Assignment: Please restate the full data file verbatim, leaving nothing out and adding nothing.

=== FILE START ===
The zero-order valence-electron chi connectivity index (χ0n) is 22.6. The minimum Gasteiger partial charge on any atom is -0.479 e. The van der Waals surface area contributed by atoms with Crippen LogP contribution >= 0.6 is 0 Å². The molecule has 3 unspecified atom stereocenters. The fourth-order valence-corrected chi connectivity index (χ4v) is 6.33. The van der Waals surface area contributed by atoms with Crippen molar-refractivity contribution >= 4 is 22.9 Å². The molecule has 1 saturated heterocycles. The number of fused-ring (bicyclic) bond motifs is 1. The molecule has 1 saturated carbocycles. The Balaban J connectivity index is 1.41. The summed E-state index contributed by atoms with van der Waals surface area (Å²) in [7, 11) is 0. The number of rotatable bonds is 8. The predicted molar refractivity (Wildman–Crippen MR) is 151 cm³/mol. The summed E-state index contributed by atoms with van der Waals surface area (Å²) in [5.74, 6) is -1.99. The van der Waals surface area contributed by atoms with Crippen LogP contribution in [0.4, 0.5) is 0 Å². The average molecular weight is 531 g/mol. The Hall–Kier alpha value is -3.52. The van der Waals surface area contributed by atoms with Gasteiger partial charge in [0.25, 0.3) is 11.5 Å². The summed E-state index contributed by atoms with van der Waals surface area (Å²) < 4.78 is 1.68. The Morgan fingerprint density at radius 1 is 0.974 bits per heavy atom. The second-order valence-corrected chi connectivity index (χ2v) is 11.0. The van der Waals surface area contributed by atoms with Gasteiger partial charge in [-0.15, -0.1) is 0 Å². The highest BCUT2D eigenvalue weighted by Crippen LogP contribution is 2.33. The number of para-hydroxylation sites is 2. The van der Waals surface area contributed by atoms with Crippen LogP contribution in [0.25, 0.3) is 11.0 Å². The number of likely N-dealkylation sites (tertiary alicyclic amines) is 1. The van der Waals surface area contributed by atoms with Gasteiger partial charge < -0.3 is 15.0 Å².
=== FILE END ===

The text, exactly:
The zero-order valence-electron chi connectivity index (χ0n) is 22.6. The minimum Gasteiger partial charge on any atom is -0.479 e. The van der Waals surface area contributed by atoms with Crippen LogP contribution >= 0.6 is 0 Å². The molecule has 3 unspecified atom stereocenters. The fourth-order valence-corrected chi connectivity index (χ4v) is 6.33. The van der Waals surface area contributed by atoms with Crippen molar-refractivity contribution >= 4 is 22.9 Å². The molecule has 1 saturated heterocycles. The number of fused-ring (bicyclic) bond motifs is 1. The molecule has 1 saturated carbocycles. The Balaban J connectivity index is 1.41. The summed E-state index contributed by atoms with van der Waals surface area (Å²) in [7, 11) is 0. The number of rotatable bonds is 8. The predicted molar refractivity (Wildman–Crippen MR) is 151 cm³/mol. The summed E-state index contributed by atoms with van der Waals surface area (Å²) in [5.74, 6) is -1.99. The van der Waals surface area contributed by atoms with Crippen LogP contribution in [0.4, 0.5) is 0 Å². The average molecular weight is 531 g/mol. The Hall–Kier alpha value is -3.52. The van der Waals surface area contributed by atoms with Gasteiger partial charge in [0.25, 0.3) is 11.5 Å². The summed E-state index contributed by atoms with van der Waals surface area (Å²) < 4.78 is 1.68. The Morgan fingerprint density at radius 1 is 0.974 bits per heavy atom. The second-order valence-corrected chi connectivity index (χ2v) is 11.0. The van der Waals surface area contributed by atoms with Gasteiger partial charge in [-0.15, -0.1) is 0 Å². The highest BCUT2D eigenvalue weighted by Crippen LogP contribution is 2.33. The number of para-hydroxylation sites is 2. The van der Waals surface area contributed by atoms with Crippen LogP contribution in [0.25, 0.3) is 11.0 Å². The number of likely N-dealkylation sites (tertiary alicyclic amines) is 1. The van der Waals surface area contributed by atoms with Gasteiger partial charge < -0.3 is 15.0 Å².